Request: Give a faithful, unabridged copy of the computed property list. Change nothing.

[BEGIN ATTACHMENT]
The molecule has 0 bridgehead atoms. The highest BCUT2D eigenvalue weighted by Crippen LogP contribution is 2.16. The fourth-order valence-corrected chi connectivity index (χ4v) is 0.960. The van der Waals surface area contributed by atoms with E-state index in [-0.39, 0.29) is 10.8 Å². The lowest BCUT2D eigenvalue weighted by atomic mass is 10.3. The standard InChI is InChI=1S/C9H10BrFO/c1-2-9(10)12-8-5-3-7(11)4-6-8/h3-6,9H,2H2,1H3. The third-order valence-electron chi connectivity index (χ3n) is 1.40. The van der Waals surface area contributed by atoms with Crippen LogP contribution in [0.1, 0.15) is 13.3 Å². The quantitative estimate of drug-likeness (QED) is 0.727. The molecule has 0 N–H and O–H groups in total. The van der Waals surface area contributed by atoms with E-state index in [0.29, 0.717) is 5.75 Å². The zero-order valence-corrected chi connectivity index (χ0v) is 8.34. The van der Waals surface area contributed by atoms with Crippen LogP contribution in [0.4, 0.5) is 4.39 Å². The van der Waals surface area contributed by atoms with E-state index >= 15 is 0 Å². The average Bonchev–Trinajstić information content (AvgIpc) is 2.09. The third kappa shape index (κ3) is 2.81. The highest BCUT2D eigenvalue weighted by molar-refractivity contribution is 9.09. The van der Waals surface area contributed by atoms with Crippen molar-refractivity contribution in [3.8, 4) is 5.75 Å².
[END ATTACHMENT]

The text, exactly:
The molecule has 0 bridgehead atoms. The highest BCUT2D eigenvalue weighted by Crippen LogP contribution is 2.16. The fourth-order valence-corrected chi connectivity index (χ4v) is 0.960. The van der Waals surface area contributed by atoms with E-state index in [-0.39, 0.29) is 10.8 Å². The lowest BCUT2D eigenvalue weighted by atomic mass is 10.3. The standard InChI is InChI=1S/C9H10BrFO/c1-2-9(10)12-8-5-3-7(11)4-6-8/h3-6,9H,2H2,1H3. The third-order valence-electron chi connectivity index (χ3n) is 1.40. The van der Waals surface area contributed by atoms with Crippen LogP contribution in [0.1, 0.15) is 13.3 Å². The quantitative estimate of drug-likeness (QED) is 0.727. The molecule has 0 N–H and O–H groups in total. The van der Waals surface area contributed by atoms with E-state index in [0.29, 0.717) is 5.75 Å². The zero-order valence-corrected chi connectivity index (χ0v) is 8.34. The van der Waals surface area contributed by atoms with Crippen LogP contribution in [0.4, 0.5) is 4.39 Å². The van der Waals surface area contributed by atoms with E-state index >= 15 is 0 Å². The average Bonchev–Trinajstić information content (AvgIpc) is 2.09. The third kappa shape index (κ3) is 2.81. The highest BCUT2D eigenvalue weighted by molar-refractivity contribution is 9.09. The van der Waals surface area contributed by atoms with Crippen molar-refractivity contribution in [3.8, 4) is 5.75 Å².